It helps explain why I never acquired a lot of the critical life-skills necessary to exist as a functioning adult in today's society. (Read this: I can't light the pilot light, I never learned to change a tire, I suck at parallel parking, and I still don't know what a mutual fund is.)  I may have been an adult on the outside ... a married mom of three, a secretary, a *grown-up* loading up her shopping cart with Pampers and Hamburger Helper ... but inside I was stuck at seventeen. I figured somebody else would always take care of the difficult stuff for me, so why should I be bothered learning any of it?

It certainly explains why I never figured out what I wanted to be when I grew up.

And it helps explain, maybe, why my political development was "arrested" shortly after I cast that first rookie vote for Jimmy Carter (as my proud Dad stood outside the voting booth with his Instamatic, waiting to record the moment for posterity).

I mean, it doesn't totally explain this stuff. There are other factors involved, like genetics and environment and circumstance ... and being married for sixteen years to the singularly most apolitical human being on the planet ... and the fact that I happen to find politics only slightly less coma-inducing than The Golf Channel.

But I honestly, fervently believe that those twenty-two years of polluting my brain and my body with alcohol on a semi-daily basis retarded my growth in a lot of critical areas: emotionally, socially, physically, morally, psychically, karmically ... and politically. I froze at seventeen for most of my adult life. And it's probably going to take me some time to catch up to the rest of my age group.

In the meantime, it's probably best that I stick to writing about the things I know ... Executive Assitude, Maybelline, long-distance motherhood, feet, hot mix asphalt technology ... and leave the political commentary to the experts.

So am I planning to vote in tomorrow's Presidential election, you ask?

I absolutely am. Registering myself to vote was one of the first things I did when I moved to California. Of course at the time I was mostly interested in acquiring a piece of I.D. with my new California address on it ... but at least I registered.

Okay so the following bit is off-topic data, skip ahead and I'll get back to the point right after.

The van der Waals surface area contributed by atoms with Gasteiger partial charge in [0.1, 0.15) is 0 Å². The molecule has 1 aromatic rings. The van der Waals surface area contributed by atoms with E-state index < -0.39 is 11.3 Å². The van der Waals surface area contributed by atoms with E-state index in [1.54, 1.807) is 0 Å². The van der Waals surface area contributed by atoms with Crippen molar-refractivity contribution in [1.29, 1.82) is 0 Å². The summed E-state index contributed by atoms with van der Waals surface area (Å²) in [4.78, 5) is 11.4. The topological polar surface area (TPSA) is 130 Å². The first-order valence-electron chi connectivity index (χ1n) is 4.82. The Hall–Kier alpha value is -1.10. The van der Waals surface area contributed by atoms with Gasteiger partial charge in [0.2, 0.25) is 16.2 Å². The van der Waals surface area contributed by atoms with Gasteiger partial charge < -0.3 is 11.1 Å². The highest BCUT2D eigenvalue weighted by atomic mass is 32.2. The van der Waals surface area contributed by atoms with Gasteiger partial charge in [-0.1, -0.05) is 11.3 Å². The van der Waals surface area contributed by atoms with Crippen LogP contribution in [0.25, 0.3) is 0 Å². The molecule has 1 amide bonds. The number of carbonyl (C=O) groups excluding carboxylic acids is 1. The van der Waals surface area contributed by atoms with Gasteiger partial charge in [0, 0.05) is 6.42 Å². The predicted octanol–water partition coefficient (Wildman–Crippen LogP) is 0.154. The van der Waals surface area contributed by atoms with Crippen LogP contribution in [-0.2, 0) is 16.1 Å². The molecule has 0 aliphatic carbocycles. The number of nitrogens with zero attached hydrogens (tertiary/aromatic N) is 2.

Have I made up my mind who I'm going to vote for?

Yeah. I have. I'm not optimistic about his chances, but I'm going to vote for him anyway.

Do I have any clue what all of the other stuff on the ballot means? The propositions and the prepositions and the measures and the motions? And am I going to vote on all of this extra stuff, even if I don't have four-fifths of a clue what I'm voting for (or against)?

No, and no. I'm only going to vote for the stuff I understand. It's a system I can live with.

Am I going to tell you who I'm voting for?


My vote, like the other great mysteries of the universe -- Who built The Great Pyramids? Is there life on Mars? Who really shot JFK? Why the fudk do they keep remaking bad TV series from the 70's?  -- remains a carefully protected, closely-guarded secret ... now and forever.

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Archaeologist #2: Hey! Maybe she wrote and told her mom who she voted for!

Archaeologist #1: Nope. Doesn't look like she ever ever answered her e-mail.

Archaeologist #3: Yeah, but look!  Here's a great BRUSCHETTA recipe!

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Congratulations to my sweet baboo for winning a big buttload of
message board awards this weekend:
* "Bwahawhawhaworwhateverthathillbillycuntsays!!!" (Best Sense of Humor)
* Life of the Party
* Most Creative
* Best Male Poster
* Poster of the Year
[he says, "of course they forgot about *Biggest Dick* " ... but that's another story for another day.]

throw a rock